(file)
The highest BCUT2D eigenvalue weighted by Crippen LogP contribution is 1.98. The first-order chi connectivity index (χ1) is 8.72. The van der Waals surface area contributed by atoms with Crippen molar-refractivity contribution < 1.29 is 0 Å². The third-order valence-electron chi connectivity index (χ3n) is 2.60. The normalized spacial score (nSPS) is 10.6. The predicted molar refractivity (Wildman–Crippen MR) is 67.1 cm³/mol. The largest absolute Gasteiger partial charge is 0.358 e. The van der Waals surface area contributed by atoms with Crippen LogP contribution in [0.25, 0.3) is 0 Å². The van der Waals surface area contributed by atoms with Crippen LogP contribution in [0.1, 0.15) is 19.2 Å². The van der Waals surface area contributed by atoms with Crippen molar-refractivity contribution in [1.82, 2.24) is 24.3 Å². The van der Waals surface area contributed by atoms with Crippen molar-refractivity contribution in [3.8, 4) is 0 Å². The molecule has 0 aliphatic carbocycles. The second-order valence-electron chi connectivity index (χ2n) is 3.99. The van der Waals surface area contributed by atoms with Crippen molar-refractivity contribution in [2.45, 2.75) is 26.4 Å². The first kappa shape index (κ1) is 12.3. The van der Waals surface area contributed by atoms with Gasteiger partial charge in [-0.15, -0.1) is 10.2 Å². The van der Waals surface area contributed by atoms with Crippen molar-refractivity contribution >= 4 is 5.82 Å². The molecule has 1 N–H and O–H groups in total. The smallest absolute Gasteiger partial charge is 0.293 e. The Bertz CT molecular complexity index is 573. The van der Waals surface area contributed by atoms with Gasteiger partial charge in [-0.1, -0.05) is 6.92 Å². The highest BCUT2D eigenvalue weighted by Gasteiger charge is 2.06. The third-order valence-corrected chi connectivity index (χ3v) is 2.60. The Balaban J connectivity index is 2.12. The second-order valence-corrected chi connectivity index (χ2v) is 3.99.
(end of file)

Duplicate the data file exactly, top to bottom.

The highest BCUT2D eigenvalue weighted by Crippen LogP contribution is 1.98. The first-order chi connectivity index (χ1) is 8.72. The van der Waals surface area contributed by atoms with Crippen molar-refractivity contribution < 1.29 is 0 Å². The third-order valence-electron chi connectivity index (χ3n) is 2.60. The normalized spacial score (nSPS) is 10.6. The predicted molar refractivity (Wildman–Crippen MR) is 67.1 cm³/mol. The largest absolute Gasteiger partial charge is 0.358 e. The van der Waals surface area contributed by atoms with Crippen LogP contribution in [0.25, 0.3) is 0 Å². The van der Waals surface area contributed by atoms with Crippen LogP contribution in [0.1, 0.15) is 19.2 Å². The van der Waals surface area contributed by atoms with Crippen molar-refractivity contribution in [1.82, 2.24) is 24.3 Å². The van der Waals surface area contributed by atoms with Crippen molar-refractivity contribution in [3.8, 4) is 0 Å². The molecule has 0 aliphatic carbocycles. The second-order valence-electron chi connectivity index (χ2n) is 3.99. The van der Waals surface area contributed by atoms with Crippen molar-refractivity contribution in [2.45, 2.75) is 26.4 Å². The first kappa shape index (κ1) is 12.3. The van der Waals surface area contributed by atoms with Gasteiger partial charge in [-0.15, -0.1) is 10.2 Å². The van der Waals surface area contributed by atoms with Crippen molar-refractivity contribution >= 4 is 5.82 Å². The molecule has 1 N–H and O–H groups in total. The smallest absolute Gasteiger partial charge is 0.293 e. The Bertz CT molecular complexity index is 573. The van der Waals surface area contributed by atoms with Gasteiger partial charge in [-0.1, -0.05) is 6.92 Å². The highest BCUT2D eigenvalue weighted by Gasteiger charge is 2.06. The third-order valence-corrected chi connectivity index (χ3v) is 2.60. The Balaban J connectivity index is 2.12. The second-order valence-corrected chi connectivity index (χ2v) is 3.99.